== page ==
• Don’t overwater your Cantaloupes while fruits are growing. Too much water (or rain) could produce bland-tasting fruit.
  • Give your Cantaloupe vines and fruit an extra magnesium boost with an Epsom salt foliar spray.  Spray the plant when leaves begin to vine and when fruits are growing.
  • Give them a well-balanced variety of nutrients, with higher levels of potassium. When the plants start to the vine, high nitrogen fertilizer is also beneficial.

5.     Pruning Your Cantaloupe. 

Through this method, your Cantaloupe vines will increase their productivity. You may fear doing it at first that will hurt your plant. But, it could be better than leaving the plants alone.

Once the vine reaches about 2 ½ feet long, you may remove the end buds of the vine by snipping or pinching it off with your fingers.

Pruning encourages the lateral buds to form, which the vine starts to branch. The Cantaloupe plant will then start to focus on the branches. This could be less taxing on the plant because the growth is not rampant.

Thus, as possible, allow only one or two fruits to form on each vine. In order for the plant to focus its energy on producing better quality melons rather than several tasteless small melons.

6.     Harvest The Cantaloupe At The Right Time. 

Always be sure to harvest your Cantaloupes at the right stage! They should be in their full slip stage which means that the fruit comes freely off the vine and only needs a light tug.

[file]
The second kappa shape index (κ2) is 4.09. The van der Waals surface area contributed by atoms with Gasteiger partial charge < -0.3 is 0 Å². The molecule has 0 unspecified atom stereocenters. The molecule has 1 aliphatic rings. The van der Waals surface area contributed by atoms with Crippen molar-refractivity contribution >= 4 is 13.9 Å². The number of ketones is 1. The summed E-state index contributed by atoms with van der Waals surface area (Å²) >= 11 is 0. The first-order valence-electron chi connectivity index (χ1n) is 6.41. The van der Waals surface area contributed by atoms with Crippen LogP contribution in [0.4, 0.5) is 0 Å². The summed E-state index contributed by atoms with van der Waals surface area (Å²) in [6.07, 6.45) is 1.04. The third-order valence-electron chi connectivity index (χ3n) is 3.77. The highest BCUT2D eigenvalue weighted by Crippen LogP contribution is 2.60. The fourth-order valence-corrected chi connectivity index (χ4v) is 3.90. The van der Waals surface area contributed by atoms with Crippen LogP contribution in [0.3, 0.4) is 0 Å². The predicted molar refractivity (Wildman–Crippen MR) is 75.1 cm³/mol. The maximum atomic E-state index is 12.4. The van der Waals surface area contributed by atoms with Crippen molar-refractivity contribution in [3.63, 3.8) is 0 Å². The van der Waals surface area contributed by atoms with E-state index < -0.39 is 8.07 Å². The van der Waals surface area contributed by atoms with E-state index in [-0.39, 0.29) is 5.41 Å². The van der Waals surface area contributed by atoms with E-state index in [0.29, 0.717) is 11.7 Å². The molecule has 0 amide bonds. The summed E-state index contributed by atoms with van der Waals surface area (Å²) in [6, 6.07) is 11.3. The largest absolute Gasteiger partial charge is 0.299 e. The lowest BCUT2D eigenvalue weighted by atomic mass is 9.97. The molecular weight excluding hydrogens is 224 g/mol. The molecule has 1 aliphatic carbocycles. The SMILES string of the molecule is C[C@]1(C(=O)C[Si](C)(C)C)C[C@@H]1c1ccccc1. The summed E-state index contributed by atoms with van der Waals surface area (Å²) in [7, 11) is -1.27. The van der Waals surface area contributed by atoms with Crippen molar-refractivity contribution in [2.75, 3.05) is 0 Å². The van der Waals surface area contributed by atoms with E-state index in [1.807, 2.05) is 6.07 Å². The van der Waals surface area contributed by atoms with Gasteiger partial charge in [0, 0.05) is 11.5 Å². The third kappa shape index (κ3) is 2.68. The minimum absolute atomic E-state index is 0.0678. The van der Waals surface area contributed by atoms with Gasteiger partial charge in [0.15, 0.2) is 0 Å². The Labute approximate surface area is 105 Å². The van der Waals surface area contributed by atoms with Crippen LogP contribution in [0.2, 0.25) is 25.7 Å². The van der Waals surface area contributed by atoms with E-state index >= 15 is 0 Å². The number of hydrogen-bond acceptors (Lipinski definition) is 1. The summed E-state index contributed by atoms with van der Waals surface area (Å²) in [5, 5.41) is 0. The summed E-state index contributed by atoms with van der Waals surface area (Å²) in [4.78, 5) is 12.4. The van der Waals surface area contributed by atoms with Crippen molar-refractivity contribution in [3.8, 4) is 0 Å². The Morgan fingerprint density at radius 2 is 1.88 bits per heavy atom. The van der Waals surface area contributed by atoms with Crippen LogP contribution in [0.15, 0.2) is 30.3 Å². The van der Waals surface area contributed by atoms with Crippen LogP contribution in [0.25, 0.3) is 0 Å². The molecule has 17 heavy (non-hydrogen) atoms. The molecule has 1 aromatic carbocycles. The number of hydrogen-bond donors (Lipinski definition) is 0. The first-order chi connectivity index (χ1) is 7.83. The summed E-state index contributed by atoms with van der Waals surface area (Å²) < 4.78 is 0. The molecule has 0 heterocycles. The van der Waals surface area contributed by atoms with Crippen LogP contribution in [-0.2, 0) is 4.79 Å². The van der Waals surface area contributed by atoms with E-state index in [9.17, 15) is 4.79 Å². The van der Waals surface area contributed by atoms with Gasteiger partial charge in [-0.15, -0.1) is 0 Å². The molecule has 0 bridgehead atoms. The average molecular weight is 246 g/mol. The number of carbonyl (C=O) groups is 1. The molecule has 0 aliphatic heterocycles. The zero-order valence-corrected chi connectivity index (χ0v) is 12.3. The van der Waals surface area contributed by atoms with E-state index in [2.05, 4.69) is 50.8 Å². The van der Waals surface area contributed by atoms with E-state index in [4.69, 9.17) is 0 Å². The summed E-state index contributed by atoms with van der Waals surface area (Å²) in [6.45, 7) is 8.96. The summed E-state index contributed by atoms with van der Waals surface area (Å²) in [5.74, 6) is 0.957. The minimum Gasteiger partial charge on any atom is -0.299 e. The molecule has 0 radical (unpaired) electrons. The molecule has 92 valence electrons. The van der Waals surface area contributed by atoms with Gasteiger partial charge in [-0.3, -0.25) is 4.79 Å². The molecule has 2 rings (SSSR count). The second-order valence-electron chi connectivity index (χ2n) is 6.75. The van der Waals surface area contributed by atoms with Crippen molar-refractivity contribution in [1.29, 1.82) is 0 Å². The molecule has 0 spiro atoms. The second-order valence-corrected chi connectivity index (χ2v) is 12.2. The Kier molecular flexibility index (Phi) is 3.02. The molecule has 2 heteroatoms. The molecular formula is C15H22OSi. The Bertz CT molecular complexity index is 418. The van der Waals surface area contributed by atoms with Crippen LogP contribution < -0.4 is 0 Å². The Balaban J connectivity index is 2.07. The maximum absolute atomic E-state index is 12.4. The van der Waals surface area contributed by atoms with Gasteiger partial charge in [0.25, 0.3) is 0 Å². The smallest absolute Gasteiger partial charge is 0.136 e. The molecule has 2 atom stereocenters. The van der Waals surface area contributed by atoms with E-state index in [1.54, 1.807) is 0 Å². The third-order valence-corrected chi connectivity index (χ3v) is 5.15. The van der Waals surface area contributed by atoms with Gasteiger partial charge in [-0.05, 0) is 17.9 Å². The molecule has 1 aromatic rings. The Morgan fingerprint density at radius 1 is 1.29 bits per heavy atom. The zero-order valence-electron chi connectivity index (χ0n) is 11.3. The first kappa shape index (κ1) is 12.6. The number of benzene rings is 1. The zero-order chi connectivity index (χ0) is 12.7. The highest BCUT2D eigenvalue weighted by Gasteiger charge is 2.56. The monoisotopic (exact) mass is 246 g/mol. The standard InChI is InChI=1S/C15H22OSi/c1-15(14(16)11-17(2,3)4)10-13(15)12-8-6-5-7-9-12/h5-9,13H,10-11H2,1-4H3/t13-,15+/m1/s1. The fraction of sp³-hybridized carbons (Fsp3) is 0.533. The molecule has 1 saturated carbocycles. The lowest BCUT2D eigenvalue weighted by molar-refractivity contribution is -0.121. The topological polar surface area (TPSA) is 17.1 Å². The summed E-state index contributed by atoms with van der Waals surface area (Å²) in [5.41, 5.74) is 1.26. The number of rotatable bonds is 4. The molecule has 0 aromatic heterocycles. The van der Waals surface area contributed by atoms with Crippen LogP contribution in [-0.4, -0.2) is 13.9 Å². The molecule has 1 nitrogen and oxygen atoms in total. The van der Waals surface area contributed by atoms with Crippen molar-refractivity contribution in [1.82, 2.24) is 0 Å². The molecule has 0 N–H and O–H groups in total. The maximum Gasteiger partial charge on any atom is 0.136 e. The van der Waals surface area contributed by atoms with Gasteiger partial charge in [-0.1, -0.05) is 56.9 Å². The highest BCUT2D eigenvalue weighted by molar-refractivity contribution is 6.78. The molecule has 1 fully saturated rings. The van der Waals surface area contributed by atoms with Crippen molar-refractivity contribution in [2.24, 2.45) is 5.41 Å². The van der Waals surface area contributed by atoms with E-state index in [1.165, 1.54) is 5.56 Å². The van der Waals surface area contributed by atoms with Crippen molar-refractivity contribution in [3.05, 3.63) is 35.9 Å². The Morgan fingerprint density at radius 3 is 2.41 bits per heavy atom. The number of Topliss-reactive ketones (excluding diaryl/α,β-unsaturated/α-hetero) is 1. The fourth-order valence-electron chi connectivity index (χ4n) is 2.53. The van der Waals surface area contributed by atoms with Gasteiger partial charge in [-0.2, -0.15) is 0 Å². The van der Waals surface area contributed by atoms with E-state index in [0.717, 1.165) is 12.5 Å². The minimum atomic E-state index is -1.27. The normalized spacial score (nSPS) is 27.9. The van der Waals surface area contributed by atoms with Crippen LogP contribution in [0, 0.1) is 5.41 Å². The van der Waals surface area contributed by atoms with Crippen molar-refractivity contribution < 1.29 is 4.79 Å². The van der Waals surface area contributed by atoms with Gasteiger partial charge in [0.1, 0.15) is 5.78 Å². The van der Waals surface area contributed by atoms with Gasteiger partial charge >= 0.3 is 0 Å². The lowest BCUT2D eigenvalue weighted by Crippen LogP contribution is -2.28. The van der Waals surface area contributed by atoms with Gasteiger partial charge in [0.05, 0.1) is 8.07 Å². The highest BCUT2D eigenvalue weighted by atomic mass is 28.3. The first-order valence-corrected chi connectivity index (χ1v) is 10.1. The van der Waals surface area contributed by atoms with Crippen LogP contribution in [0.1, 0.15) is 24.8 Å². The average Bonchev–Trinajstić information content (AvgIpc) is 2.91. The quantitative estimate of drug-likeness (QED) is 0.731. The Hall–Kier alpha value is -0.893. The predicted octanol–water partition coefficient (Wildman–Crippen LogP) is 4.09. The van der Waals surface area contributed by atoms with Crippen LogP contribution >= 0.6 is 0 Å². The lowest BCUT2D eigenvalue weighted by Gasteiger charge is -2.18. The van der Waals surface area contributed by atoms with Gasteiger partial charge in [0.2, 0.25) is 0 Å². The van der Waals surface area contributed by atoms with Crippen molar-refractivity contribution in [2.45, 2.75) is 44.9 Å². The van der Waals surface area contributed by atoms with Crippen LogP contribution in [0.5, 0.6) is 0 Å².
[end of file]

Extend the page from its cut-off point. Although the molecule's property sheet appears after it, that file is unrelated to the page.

Take note when it is ready to harvest by gently twisting the fruit from the stem. It should slip away easily. If not, you stop and let it ripen for a few days.

Cantaloupes would continue to soften once picked, but it won’t get any sweeter. Just leaving it on the vine as long as possible will give you the sweetest flavor.

The Cantaloupe rind will change from green to tan or yellow in between the netting on the surface when it is ripe.

They could also be harvested at the half-slip stage, when the stem may not come freely off, but the stem attachment area is smooth, round, and slightly depressed.

When harvesting cantaloupes before the half-slip stage, the fruits will be too green and not ripen properly.